Close-Up: On the Campaign Couch ... with JB

Q: Morale at the agency I run is in danger of falling through the floor after two of our biggest clients announced global reviews in rapid succession. Client and network politics have played a major part in both decisions and the loss of either account would be devastating. How can I sustain our fighting spirit? A: I wish I could offer you something more helpful than great dollops of sympathy and a depressingly obvious reminder of some new realities.

The root cause of your predicament is, of course, encoded in your question.

You have been told that you "run" your agency. Your people think you run the agency. Yet it's clear that the power to acquire or retain significant parts of your client business is simply not within your personal control; and what's more, never will be again.

It's possible, of course, that you're using network politics and multinational alignment policies as a convenient excuse for your own failings: it has been known. But in your case, I don't think so. I think you've accepted a title and a job description that neither you nor your international management have openly acknowledged belong to an earlier age.

There can be nothing more dispiriting for you than the sight of those reproachful faces in the bar, slowly coming to terms with the fact that, although you're allegedly in charge, you seem to have curiously little influence over the winning or losing of great chunks of business.

Again, as you know, multinational and global assignments won't go away; nor should you want them to. Decisions will be made many thousands of miles away that will have a huge effect on your agency's morale. If you haven't yet come clean about this to your own troops, you should. Present it as realism, not defeatism. And above all, concentrate on everything you really do have a direct and powerful influence over; because there's still lots.

For multinational agencies to have a lasting hold on multinational accounts, they need to be more than efficient delivery systems. They have to be made up of very strong national agencies, well respected by national clients for their local sensitivities and creative capabilities.

A ludicrous question has been debated for at least 20 years now. Which is the more important: local business or international business? To quote myself from 1984, you might as well ask: which is the more important wheel on a bicycle?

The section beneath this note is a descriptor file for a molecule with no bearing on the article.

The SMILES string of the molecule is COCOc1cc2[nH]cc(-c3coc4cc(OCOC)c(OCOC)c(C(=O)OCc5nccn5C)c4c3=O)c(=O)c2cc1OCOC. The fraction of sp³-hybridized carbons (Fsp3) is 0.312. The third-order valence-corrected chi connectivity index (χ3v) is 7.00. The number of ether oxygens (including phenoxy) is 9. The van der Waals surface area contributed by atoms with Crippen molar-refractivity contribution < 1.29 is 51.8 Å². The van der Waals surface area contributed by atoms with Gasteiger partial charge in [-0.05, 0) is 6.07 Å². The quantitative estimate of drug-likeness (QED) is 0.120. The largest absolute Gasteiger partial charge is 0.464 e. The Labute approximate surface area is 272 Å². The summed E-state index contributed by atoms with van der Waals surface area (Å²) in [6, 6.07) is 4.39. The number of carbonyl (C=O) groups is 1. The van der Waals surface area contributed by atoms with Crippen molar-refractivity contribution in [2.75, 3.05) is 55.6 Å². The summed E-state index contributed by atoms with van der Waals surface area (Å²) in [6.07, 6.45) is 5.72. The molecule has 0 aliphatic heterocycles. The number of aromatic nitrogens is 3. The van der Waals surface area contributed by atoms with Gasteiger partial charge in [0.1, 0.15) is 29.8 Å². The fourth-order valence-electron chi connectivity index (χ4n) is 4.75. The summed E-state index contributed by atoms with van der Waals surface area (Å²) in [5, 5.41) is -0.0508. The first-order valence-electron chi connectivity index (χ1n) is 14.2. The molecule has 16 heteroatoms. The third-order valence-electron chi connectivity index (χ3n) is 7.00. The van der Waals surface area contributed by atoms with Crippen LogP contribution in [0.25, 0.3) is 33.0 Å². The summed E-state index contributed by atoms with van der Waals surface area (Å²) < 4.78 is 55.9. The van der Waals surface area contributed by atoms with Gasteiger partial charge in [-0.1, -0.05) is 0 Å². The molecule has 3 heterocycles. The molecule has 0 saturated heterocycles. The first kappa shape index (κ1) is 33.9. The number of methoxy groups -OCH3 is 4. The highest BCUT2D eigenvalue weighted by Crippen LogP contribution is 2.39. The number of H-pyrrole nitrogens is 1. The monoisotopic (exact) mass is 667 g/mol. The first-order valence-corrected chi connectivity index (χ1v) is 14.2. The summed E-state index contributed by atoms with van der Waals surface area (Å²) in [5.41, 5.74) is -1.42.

If you can do a sensational local job, you'll attract good people, attract good local clients - and help your network attract and maintain those critical bits of global business that, with the best will in the world, will remain beyond your personal powers to control.

I warned you it was obvious stuff. Sorry. And lots of luck.

Q: Dear Jeremy, Whenever I visit my agency to view an ad, they insist on playing the soundtrack/jingle through the conference room sound system at a volume just bearable to the human ear. Why is this, when it so patently has nothing to do with how consumers consume the end result?

A: Have you put exactly this question to your agency, I wonder? I'd be interested in their answer. There's a respectable reason and a forgivable reason - but not, I think, a wholly professional reason.

It makes sense to present creative work to clients under perfect conditions: if you were played a radio commercial as if from a badly tuned tranny with a coat hanger aerial, you'd blame the commercial. That's the respectable reason. The forgivable one is this.

Client work (your work) is the only evidence that agencies have of their own abilities; it's their shop window, their catalogue, their calling card, their reason for existence. So forgivably, they always want their jewels to be beautifully set.

But you could still ask them to turn the volume down a bit.

- Jeremy Bullmore is a former chairman of J. Walter Thompson and a director of WPP. He also writes a monthly column for Management Today. He welcomes questions via campaign@ or Campaign, 174 Hammersmith Rd, London W6 7JP.


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